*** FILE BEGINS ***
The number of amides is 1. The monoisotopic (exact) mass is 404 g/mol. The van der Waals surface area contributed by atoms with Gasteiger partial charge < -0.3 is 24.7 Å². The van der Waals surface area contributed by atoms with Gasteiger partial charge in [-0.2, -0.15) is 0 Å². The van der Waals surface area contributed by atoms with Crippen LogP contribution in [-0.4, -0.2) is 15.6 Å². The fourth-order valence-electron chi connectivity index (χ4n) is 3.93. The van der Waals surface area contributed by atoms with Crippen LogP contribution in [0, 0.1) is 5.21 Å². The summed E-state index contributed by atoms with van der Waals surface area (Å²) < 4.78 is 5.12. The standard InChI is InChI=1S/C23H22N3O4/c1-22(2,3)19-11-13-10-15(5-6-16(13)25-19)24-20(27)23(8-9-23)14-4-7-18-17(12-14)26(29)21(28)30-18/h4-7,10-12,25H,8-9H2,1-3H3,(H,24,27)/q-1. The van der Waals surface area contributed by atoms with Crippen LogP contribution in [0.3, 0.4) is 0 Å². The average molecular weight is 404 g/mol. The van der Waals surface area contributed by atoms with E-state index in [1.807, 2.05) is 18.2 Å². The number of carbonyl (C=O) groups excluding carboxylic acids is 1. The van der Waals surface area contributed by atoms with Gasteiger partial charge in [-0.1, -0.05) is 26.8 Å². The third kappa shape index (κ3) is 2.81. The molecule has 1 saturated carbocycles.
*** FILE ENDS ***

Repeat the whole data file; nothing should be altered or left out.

The number of amides is 1. The monoisotopic (exact) mass is 404 g/mol. The van der Waals surface area contributed by atoms with Gasteiger partial charge < -0.3 is 24.7 Å². The van der Waals surface area contributed by atoms with Gasteiger partial charge in [-0.2, -0.15) is 0 Å². The van der Waals surface area contributed by atoms with Crippen LogP contribution in [-0.4, -0.2) is 15.6 Å². The fourth-order valence-electron chi connectivity index (χ4n) is 3.93. The van der Waals surface area contributed by atoms with Crippen LogP contribution in [0, 0.1) is 5.21 Å². The summed E-state index contributed by atoms with van der Waals surface area (Å²) < 4.78 is 5.12. The standard InChI is InChI=1S/C23H22N3O4/c1-22(2,3)19-11-13-10-15(5-6-16(13)25-19)24-20(27)23(8-9-23)14-4-7-18-17(12-14)26(29)21(28)30-18/h4-7,10-12,25H,8-9H2,1-3H3,(H,24,27)/q-1. The van der Waals surface area contributed by atoms with Crippen LogP contribution in [0.3, 0.4) is 0 Å². The average molecular weight is 404 g/mol. The van der Waals surface area contributed by atoms with E-state index in [1.807, 2.05) is 18.2 Å². The number of carbonyl (C=O) groups excluding carboxylic acids is 1. The van der Waals surface area contributed by atoms with Gasteiger partial charge in [-0.1, -0.05) is 26.8 Å². The third kappa shape index (κ3) is 2.81. The molecule has 1 saturated carbocycles.